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Kalamazoo Mini Swiss

 

The Kalamazoo mini swiss took place on March 30th, 2013.  It was an all day, three round tournament, with time control of 90 minutes with a 5 second time delay.  It was a beautiful morning with the warmest day of the year thus far after a long cold winter that didn't seem to want to end. 
The sun was shining in the morning and though it was the warmest day of the year thus far there was a cool crispness in the air with the suns warmth slowly winning out over the winter.  When I got to the place of the tournament, a small church called Lift Him Up, there was some tables out by the road with free snacks and steaming coffee pots set up out by the entrance near the road.
 
Inside the church, there was lots of talking amongst the players as everyone greeted each other and engaged in conversation in small groups, with everyone moving around the church.
 
There ended up being 15 people players who showed up to play, so the minister of the church decided to sit out the tournament so that everyone could play every round.  There wasn't enough players for more then one section, so everyone played in a single section. 
 
The clock struck 11am, some final players showed up to make the 15 players, and then it was time to let the games begin.
 
The first game I was white and faced a 1599 USCF player, who played a caro-kahn defense.  I thought I played good out of the opening, but after reviewing the game, I don't think I did.  I ended up having a good position in the middle game, and couldn't find a knock out blow, or a solid playable plan.  Though in the middle game I realized I had chances to gain an edge in the endgame on the queenside, though I didn't know how to go about and setup the position to realize that advantage.  In the end, after some stumbling around, I was able to gain the advantage on the queenside in the endgame, but was down to about 2 minutes left on my clock and couldn't capitalize on the advantage and blundered in the end.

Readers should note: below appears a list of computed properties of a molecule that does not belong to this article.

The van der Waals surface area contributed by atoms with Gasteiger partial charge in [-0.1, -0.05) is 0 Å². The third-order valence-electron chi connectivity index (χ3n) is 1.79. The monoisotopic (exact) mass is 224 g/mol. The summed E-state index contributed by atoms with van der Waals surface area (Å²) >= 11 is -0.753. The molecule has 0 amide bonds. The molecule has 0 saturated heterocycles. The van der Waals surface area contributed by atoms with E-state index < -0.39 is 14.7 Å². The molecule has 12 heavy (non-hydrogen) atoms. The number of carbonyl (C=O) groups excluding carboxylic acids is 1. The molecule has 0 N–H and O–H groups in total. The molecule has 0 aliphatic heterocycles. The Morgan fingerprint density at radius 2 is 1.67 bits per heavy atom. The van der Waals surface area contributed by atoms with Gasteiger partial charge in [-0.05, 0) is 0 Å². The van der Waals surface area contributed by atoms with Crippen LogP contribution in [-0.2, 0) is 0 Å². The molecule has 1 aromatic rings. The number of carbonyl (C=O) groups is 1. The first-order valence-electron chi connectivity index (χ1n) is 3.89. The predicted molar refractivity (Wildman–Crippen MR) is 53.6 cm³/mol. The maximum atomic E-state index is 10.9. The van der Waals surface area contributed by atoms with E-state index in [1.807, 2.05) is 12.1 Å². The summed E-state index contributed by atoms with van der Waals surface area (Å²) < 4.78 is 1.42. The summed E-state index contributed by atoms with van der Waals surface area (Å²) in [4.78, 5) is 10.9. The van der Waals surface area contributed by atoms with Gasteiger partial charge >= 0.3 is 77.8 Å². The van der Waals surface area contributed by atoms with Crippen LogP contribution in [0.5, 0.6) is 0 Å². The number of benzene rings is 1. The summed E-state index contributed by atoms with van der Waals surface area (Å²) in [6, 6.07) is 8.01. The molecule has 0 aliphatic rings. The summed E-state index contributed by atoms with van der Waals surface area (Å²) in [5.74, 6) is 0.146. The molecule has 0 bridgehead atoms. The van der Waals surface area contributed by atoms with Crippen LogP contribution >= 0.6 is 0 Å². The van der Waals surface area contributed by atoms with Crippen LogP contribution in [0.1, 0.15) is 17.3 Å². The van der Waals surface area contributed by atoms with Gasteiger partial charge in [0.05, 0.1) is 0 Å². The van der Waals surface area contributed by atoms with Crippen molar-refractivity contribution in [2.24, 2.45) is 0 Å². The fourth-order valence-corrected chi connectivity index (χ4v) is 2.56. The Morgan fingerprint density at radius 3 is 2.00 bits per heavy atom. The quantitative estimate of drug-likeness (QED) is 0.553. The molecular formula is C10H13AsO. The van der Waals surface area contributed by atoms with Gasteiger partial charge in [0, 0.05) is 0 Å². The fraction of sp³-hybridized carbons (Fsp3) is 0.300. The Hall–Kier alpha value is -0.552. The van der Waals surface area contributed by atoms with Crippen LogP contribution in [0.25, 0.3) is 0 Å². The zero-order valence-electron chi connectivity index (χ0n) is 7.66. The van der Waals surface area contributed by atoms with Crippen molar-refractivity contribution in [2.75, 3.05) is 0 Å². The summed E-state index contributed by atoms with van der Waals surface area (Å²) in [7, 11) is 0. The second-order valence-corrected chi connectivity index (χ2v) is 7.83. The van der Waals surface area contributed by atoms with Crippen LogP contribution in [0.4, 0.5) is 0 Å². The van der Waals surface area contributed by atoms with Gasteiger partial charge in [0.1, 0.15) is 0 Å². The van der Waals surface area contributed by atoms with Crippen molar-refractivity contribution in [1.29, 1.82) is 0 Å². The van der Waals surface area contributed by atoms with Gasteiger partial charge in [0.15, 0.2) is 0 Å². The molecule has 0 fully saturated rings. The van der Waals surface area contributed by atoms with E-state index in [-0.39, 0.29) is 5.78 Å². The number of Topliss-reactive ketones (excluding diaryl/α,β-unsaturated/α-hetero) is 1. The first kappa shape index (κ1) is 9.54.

I liked the placement of my pieces, but again e5 can be difficult to meet.
 
 
My first game was the last to end in the first round, it took over three hours to play.  It was a long tough struggle.  After the game I didn't have much time before the second game was to start.  I sat staring at the board for a short time, I got up and went outside and called my wife and told her I lost my first game, and that I wouldn't be able to win the tournament, and that I was disappointed  She told it's okay, and to not to worry and to make sure to have fun.
 In the second game, I was feeling down that I lost the first game, especially since after the game, I thought I was much better for the whole game, so it was a major let down to lose, I had high expectations for the tournament.  In the second game, I played a 1429 player and I had black.  When the game started I was still mentally thinking about the first game, and wondering how I blew it, and I played the QGD as black in the second game, and came out of the opening in trouble.  My opponent blundered and I was able to gain an advantage and won.
 
 
I was happy I won the second game, but still I was feeling down because I knew I couldn't get first place.  Our game didn't last as long, so I found the reverand, and asked him if he wanted to play, he said sure, so we played 4 or 5 games with 15 0 time control.  We had fun and were laughing a little too loud, and were shushed often since other games were still in progress.  I didn't eat anything the whole tournament, even though my wife had packed me a lunch, because I didn't feel hungry, probably due to the feeling brought on by the tournament took away my sense of hunger.